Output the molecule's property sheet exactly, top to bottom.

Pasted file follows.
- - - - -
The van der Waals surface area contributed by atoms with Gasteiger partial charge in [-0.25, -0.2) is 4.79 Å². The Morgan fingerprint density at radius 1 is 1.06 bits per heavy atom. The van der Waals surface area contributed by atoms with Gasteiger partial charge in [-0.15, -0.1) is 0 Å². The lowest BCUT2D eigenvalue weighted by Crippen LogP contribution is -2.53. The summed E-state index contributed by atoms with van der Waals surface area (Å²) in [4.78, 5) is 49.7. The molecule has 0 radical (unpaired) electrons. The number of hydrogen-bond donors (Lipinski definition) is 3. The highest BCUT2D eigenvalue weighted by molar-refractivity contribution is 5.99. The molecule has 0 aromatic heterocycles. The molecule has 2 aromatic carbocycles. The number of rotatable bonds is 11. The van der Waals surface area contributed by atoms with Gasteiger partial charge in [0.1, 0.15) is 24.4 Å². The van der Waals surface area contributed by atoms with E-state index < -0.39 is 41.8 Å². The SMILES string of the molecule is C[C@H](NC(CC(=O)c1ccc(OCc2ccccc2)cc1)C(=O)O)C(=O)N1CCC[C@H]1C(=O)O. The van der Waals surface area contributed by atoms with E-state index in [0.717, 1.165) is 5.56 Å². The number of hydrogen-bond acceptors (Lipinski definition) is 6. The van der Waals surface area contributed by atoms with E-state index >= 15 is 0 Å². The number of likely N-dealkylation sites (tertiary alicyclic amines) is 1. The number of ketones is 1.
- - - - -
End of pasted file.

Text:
The van der Waals surface area contributed by atoms with Gasteiger partial charge in [-0.25, -0.2) is 4.79 Å². The Morgan fingerprint density at radius 1 is 1.06 bits per heavy atom. The van der Waals surface area contributed by atoms with Gasteiger partial charge in [-0.15, -0.1) is 0 Å². The lowest BCUT2D eigenvalue weighted by Crippen LogP contribution is -2.53. The summed E-state index contributed by atoms with van der Waals surface area (Å²) in [4.78, 5) is 49.7. The molecule has 0 radical (unpaired) electrons. The number of hydrogen-bond donors (Lipinski definition) is 3. The highest BCUT2D eigenvalue weighted by molar-refractivity contribution is 5.99. The molecule has 0 aromatic heterocycles. The molecule has 2 aromatic carbocycles. The number of rotatable bonds is 11. The van der Waals surface area contributed by atoms with Gasteiger partial charge in [0.1, 0.15) is 24.4 Å². The van der Waals surface area contributed by atoms with E-state index < -0.39 is 41.8 Å². The SMILES string of the molecule is C[C@H](NC(CC(=O)c1ccc(OCc2ccccc2)cc1)C(=O)O)C(=O)N1CCC[C@H]1C(=O)O. The van der Waals surface area contributed by atoms with E-state index in [0.717, 1.165) is 5.56 Å². The number of hydrogen-bond acceptors (Lipinski definition) is 6. The van der Waals surface area contributed by atoms with E-state index >= 15 is 0 Å². The number of likely N-dealkylation sites (tertiary alicyclic amines) is 1. The number of ketones is 1.